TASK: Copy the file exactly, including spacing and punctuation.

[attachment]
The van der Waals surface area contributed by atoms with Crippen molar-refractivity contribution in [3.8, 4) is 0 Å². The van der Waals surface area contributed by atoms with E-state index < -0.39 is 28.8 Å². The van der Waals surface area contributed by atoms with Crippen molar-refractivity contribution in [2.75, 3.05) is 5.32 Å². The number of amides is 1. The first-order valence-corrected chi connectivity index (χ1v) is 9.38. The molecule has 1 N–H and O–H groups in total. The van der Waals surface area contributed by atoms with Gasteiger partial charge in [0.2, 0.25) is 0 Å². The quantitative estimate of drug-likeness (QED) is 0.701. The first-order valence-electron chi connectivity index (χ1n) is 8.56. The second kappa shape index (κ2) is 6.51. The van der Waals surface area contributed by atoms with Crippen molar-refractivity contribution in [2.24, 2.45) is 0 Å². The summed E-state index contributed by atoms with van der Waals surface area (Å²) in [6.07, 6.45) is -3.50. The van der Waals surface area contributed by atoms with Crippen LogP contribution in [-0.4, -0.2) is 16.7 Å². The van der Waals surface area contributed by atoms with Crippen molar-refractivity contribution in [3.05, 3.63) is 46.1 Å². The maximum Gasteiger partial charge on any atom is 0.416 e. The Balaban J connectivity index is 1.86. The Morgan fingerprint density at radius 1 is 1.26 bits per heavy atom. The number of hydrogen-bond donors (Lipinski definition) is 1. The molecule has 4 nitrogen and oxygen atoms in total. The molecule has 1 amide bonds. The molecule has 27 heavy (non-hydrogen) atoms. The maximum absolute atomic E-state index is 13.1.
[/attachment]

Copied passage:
The van der Waals surface area contributed by atoms with Crippen molar-refractivity contribution in [3.8, 4) is 0 Å². The van der Waals surface area contributed by atoms with E-state index < -0.39 is 28.8 Å². The van der Waals surface area contributed by atoms with Crippen molar-refractivity contribution in [2.75, 3.05) is 5.32 Å². The number of amides is 1. The first-order valence-corrected chi connectivity index (χ1v) is 9.38. The molecule has 1 N–H and O–H groups in total. The van der Waals surface area contributed by atoms with Gasteiger partial charge in [0.2, 0.25) is 0 Å². The quantitative estimate of drug-likeness (QED) is 0.701. The first-order valence-electron chi connectivity index (χ1n) is 8.56. The second kappa shape index (κ2) is 6.51. The van der Waals surface area contributed by atoms with Crippen molar-refractivity contribution in [2.24, 2.45) is 0 Å². The summed E-state index contributed by atoms with van der Waals surface area (Å²) in [6.07, 6.45) is -3.50. The van der Waals surface area contributed by atoms with Crippen LogP contribution in [-0.4, -0.2) is 16.7 Å². The van der Waals surface area contributed by atoms with Crippen molar-refractivity contribution in [3.05, 3.63) is 46.1 Å². The maximum Gasteiger partial charge on any atom is 0.416 e. The Balaban J connectivity index is 1.86. The Morgan fingerprint density at radius 1 is 1.26 bits per heavy atom. The number of hydrogen-bond donors (Lipinski definition) is 1. The molecule has 4 nitrogen and oxygen atoms in total. The molecule has 1 amide bonds. The molecule has 27 heavy (non-hydrogen) atoms. The maximum absolute atomic E-state index is 13.1.